Skype Ltd. Tuesday patched a critical vulnerability that forced it to dump several features from its VoIP and chat software to prevent attackers from hijacking Windows PCs.
In a security advisory issued today, Skype said it fixed the underlying flaw publicized by Israeli researcher Aviv Raff nearly three weeks ago. The vulnerability, which Raff called a cross-zone scripting bug, could be exploited with rigged video files that leveraged a security flaw in how Skype rendered HTML.
At root, Raff said, was the fact that Skype, which uses IE's Web control to handle internal and external HTML pages, ran the control in a low-security mode. "Skype is running this Web control in Local Zone ... [and] the HTML pages in a not-locked Local Zone mode," Raff said in mid-January.
After Raff and others posted proof-of-concepts, Skype temporarily plugged the hole by first ditching connections to Dailymotion, one of the Internet-calling service's video-sharing partners. Six days later, it severed the line to Metacafe, another partner, when Raff pointed out an even more serious exploit.
Last week, Raff spotted yet another Skype problem, this time in the SkypeFind command, which lets users recommend businesses to others and write reviews of those businesses. At the time, Raff said if a hacker crafted a review that included a malicious script, any user who viewed the business via the SkypeFind command would have his PC shanghaied.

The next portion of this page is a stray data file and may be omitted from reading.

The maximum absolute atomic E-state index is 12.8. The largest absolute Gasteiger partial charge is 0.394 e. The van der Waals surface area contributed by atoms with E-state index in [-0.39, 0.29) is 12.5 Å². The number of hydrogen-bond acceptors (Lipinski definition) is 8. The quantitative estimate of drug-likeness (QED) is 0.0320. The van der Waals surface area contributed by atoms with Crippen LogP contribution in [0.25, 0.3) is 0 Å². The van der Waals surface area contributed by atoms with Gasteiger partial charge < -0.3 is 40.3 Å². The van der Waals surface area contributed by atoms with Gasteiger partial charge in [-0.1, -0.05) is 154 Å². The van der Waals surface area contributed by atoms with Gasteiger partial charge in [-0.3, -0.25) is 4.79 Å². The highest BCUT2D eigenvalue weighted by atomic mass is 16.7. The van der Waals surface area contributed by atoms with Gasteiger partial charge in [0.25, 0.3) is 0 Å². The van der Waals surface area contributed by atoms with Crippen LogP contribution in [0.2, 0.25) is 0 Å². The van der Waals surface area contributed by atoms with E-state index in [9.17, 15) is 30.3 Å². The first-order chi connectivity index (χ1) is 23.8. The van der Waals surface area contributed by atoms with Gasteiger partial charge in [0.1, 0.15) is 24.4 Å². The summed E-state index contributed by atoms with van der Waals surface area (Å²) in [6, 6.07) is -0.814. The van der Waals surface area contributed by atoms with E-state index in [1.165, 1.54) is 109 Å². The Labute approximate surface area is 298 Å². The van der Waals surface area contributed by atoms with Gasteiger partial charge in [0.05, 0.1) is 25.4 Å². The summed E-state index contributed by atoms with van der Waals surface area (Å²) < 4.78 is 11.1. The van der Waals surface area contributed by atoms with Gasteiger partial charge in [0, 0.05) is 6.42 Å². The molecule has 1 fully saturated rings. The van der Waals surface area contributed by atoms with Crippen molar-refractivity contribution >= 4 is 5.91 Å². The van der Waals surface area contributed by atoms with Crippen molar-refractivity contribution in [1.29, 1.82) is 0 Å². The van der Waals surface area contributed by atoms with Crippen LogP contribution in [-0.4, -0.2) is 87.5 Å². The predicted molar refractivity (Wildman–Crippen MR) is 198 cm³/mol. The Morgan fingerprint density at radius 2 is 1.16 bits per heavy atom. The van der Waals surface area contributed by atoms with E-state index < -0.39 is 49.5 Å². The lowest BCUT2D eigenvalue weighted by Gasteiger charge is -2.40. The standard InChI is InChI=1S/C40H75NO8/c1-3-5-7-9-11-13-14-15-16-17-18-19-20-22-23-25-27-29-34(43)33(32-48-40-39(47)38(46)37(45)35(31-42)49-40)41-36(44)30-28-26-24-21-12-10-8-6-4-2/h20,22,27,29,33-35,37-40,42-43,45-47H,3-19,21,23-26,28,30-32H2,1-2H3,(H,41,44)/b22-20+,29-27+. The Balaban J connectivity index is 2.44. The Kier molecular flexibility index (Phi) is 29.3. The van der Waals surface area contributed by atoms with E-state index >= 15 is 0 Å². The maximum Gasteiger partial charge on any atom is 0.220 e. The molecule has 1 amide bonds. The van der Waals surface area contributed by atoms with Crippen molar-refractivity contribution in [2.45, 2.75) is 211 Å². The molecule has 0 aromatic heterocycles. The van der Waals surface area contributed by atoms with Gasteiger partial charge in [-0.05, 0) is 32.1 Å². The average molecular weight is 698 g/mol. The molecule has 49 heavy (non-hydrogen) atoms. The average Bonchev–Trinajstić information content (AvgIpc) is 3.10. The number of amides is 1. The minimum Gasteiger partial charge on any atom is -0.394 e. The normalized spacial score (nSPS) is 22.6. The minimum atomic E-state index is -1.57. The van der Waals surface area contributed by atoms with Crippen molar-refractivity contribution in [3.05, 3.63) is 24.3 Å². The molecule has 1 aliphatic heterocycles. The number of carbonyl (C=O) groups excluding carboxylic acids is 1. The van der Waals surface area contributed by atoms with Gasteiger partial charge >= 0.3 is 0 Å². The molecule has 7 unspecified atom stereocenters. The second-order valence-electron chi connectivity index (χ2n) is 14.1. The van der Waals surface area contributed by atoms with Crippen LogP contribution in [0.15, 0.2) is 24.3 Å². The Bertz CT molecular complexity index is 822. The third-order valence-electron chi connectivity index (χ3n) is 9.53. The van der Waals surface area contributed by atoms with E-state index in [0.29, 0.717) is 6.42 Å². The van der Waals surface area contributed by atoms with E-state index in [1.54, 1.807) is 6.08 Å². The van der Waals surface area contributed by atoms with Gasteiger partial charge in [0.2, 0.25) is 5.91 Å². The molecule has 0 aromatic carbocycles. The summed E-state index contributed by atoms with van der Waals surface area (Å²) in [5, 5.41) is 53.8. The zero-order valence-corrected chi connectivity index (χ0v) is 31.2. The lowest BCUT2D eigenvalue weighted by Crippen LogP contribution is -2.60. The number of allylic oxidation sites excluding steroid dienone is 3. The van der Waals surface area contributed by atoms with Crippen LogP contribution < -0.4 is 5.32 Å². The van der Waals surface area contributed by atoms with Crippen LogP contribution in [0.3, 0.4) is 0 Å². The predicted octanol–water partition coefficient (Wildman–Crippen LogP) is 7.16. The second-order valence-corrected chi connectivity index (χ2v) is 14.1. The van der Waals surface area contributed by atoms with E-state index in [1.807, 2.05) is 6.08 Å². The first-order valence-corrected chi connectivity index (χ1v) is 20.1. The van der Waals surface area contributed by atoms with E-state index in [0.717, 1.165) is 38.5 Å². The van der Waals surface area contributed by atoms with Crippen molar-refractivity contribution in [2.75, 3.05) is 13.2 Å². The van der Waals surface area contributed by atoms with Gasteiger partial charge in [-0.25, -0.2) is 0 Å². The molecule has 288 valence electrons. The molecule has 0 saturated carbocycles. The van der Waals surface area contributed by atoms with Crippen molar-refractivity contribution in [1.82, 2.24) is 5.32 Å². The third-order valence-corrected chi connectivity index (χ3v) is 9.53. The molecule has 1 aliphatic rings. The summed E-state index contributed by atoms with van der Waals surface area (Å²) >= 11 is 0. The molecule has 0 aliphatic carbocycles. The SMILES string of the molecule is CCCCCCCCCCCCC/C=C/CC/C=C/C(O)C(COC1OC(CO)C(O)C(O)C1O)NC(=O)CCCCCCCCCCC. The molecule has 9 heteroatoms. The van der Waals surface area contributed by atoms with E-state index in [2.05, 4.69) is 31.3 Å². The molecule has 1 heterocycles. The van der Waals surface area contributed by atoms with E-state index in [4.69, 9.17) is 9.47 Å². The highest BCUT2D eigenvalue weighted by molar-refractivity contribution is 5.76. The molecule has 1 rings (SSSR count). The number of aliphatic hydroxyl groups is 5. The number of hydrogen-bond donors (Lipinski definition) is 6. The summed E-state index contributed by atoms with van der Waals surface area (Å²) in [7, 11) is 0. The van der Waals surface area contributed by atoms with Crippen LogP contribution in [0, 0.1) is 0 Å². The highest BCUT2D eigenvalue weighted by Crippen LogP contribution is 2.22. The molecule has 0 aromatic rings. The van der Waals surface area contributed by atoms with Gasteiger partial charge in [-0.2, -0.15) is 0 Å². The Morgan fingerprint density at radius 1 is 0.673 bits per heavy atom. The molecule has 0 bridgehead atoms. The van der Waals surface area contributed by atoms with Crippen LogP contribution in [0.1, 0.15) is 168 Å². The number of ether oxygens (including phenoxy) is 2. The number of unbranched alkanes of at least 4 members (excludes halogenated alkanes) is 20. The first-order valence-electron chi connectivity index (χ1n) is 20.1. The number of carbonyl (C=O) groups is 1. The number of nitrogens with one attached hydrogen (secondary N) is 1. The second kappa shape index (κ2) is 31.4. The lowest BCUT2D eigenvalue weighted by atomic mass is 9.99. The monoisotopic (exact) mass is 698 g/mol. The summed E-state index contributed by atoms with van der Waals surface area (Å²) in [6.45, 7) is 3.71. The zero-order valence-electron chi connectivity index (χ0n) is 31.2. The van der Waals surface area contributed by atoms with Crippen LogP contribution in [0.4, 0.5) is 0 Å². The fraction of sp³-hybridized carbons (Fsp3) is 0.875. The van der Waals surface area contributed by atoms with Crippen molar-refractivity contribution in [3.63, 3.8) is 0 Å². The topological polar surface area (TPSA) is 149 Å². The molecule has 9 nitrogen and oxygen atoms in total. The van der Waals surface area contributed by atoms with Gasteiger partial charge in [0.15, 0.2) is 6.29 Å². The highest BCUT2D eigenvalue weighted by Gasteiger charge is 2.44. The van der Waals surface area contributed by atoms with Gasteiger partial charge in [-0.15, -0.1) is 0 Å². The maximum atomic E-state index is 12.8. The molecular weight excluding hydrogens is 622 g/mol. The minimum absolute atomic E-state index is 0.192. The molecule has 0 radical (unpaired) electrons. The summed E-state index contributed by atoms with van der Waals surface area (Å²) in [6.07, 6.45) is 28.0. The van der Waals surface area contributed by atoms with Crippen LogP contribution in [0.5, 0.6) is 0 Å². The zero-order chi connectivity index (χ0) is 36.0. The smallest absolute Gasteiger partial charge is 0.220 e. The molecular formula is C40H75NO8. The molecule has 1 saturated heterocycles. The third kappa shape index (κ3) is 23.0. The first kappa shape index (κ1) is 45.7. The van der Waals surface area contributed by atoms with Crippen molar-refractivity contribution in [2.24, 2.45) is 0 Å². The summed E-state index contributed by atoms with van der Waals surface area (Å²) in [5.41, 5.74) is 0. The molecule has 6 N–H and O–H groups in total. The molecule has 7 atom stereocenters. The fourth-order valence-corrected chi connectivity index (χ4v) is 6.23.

Raff traced all three cross-zone scripting vulnerabilities to Skype's poor security model, and said a fix was relatively simple. "To lock the Local Zone, they basically need to change one registry value," he said last Thursday.
Skype hinted that it had done just that. "The core vulnerability has been fixed by setting IE control security context to Internet Zone," said the company in Tuesday's security alert. It also claimed that all three of the exploits -- the two related to Dailymotion and Metacafe and the third connected to SkypeFind -- had been quashed by the patched Skype now available for download.
Raff, however, wasn't willing to give it the thumbs up, at least not yet. After seeing the Skype advisory, he had questions that needed answering before he would give the patch a green light. "I'm still waiting for answers from Skype," Raff said in an instant message interview.
Users can download the patched Skype -- Windows version 188.8.131.52 -- from the service's Web site. Existing Skype users can update by using the software's "Check for Updates" command under the Help menu.
This story, "Skype Plugs Critical Cross-Zone Scripting Hole" was originally published by Computerworld.